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Jul 23, 2003
Case Study

How Vancouver Won the 2010 Winter Olympics: Gorgeous Multi-Step Email Campaigns to VIPs

SUMMARY: This Case Study is worth checking out just for the creative samples alone. Plus, it's a fun story. And, it definitely has ideas for business-to-business marketers who have to influence an entire committee, instead of a single decision-maker.

If you are considering doing a rich media email campaign (an email with Flash, audio or anything fancier than simple HTML) definitely read this for a reality check. Yes the marketers did use Flash, and yes it worked, but they do *not* endorse it for everyone.

"The rules of engagement really changed after Salt Lake City," Michael Cameron, Vancouver's Olympic Bid Advertising & Events Director, explains.

"No sponsored flights, no inviting IOC (International Olympic Committee) members to visit your country. They could not come to Vancouver."

Only about 130 people are on the Committee that decided where the 2010 Winter Olympics would be held. And they are serious VIPs -- including royalty, famed athletes, and national leaders.

The decision was due July 2nd 2003.

By January 2003, Vancouver's bid team had already spent four years of ceaseless outreach, trying to educate and influence IOC members. Now the heat was on, they had just seven months left.

The competition was intimidating. The other two cities being considered were Salzburg Austria -- an obvious winter sports destination -- and Pyeongchang Korea who promised if they were chosen that the North and South Korean teams would compete together as one force.

How do you beat a picture postcard and the promise of world peace?


Together with marketing consultant Raquel Hirsch, Cameron devised a strategy to make his campaigns even more powerful for the final push.

"We needed to somehow surround the IOC - a 1,000 person target of members and influencers - and keep reinforcing our message through every medium."

IOC headquarters supplied contact information for members, and many of them had included email as a requested contact method. Cameron knew the other two countries were sending email blasts to this list.

But - the others didn't integrate their messaging. Their print newsletter and email broadcast might be different topics. This, Cameron decided, was Vancouver's big chance.

"Our strategy was, our message is going to be singularly focused."

The marketing team settled on five specific messages to get out to IOC members before the big vote. For each message, they created a print booklet (an 11x17 sheet folded), an email letter, and a matching micro-site. These were:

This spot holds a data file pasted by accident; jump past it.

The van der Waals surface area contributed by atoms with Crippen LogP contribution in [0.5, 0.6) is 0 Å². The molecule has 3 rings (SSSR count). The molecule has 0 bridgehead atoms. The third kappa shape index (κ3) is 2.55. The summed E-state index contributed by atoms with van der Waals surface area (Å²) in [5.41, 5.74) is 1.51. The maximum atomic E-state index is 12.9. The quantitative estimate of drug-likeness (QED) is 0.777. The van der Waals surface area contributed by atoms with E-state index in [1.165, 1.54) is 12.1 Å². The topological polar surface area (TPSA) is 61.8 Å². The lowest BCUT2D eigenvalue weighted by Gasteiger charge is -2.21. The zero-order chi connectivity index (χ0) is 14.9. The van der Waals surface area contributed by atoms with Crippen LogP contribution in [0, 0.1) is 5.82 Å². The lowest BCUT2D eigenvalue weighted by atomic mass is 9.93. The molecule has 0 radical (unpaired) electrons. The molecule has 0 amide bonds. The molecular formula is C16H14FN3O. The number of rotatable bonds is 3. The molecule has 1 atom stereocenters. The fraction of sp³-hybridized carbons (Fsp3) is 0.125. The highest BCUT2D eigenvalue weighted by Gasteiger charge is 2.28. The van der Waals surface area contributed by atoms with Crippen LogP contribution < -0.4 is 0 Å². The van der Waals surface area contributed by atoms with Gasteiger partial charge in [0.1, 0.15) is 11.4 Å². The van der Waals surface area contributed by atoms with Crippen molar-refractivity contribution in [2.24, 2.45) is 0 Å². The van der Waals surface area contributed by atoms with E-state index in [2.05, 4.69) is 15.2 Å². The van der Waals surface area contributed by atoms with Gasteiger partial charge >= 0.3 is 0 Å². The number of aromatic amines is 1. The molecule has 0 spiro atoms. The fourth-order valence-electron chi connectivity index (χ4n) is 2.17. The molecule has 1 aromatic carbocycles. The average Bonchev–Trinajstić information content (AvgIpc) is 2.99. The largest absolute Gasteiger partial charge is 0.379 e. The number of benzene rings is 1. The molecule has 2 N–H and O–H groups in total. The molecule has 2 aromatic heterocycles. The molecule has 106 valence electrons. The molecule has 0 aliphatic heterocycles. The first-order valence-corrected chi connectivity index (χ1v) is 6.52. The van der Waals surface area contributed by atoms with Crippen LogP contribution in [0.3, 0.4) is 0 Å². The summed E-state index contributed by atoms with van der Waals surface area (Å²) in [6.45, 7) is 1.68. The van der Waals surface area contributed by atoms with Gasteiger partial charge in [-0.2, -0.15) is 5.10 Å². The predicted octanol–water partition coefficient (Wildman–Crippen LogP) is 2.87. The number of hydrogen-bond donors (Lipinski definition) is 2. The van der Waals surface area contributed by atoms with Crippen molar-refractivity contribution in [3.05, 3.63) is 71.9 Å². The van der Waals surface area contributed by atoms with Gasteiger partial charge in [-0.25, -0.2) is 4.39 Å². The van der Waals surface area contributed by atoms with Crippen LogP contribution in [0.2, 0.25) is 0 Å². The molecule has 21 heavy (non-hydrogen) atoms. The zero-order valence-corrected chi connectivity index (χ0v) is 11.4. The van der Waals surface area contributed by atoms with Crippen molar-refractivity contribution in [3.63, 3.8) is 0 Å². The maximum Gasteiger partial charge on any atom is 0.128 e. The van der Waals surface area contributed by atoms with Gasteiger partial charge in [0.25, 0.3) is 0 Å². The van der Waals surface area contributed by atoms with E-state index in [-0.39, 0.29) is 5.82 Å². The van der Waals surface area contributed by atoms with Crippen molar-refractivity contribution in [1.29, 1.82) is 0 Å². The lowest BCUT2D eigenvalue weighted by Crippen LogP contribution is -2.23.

#1 - Feb "The Sea to Sky Games: Vancouver 2010"
#2 - April "Update - Sort and Venues"
#3 - Early May "Update - Athlete's Villages"
#4 - Late May "Update - Vancouver 2010 Response to IOC Evaluation"
#5 - Mid-June "Vancouver 2010 Celebrates Olympism!"

-> Copywriting the email letters: Language, length, tone

How do you write copy that influences global VIPs? Hirsch notes, "English is not the first language for many of these people. We had a strategy question - do we personalize it in the mother tongue of the people receiving the email?"

The problem is translations are fraught with peril - especially with Asian languages. The team could not risk upsetting even a single committee member. So, each emailed letter was presented in both of Canada's national languages, starting with at the top English and then duplicated underneath in French.

Tone was equally important. You don't want to be to snappy or salesy in an email that's sent to fairly dignified people. On the other hand you don't want to bore them.

The letters were each about four paragraphs long -- enough space to introduce topics properly, but not so much people would stop reading.

Then each letter contained multiple links to various pages of a microsite with further information. The great thing about this, Cameron says, is that he was actually able to offer more in-depth information through the combination of an email plus site, then he could in the printed booklets with their space limitations.

-> Creative design: Taking a chance on Flash

The team struggled with their decision to add a Flash-based video and audio to the emails and sites.

Hirsch says, "People who have a background in mass media love it because it looks like a TV screen. Agencies love Flash because it lets them be very creative. But, it's not a TV ad, the metaphor is completely different.

"99% of people who land on a site that has a Flash intro, skip the intro. You don't want to ever force people to go through Flash to get to your site. Plus, if you add it in email it takes longer to download, and some people might not be able to see it."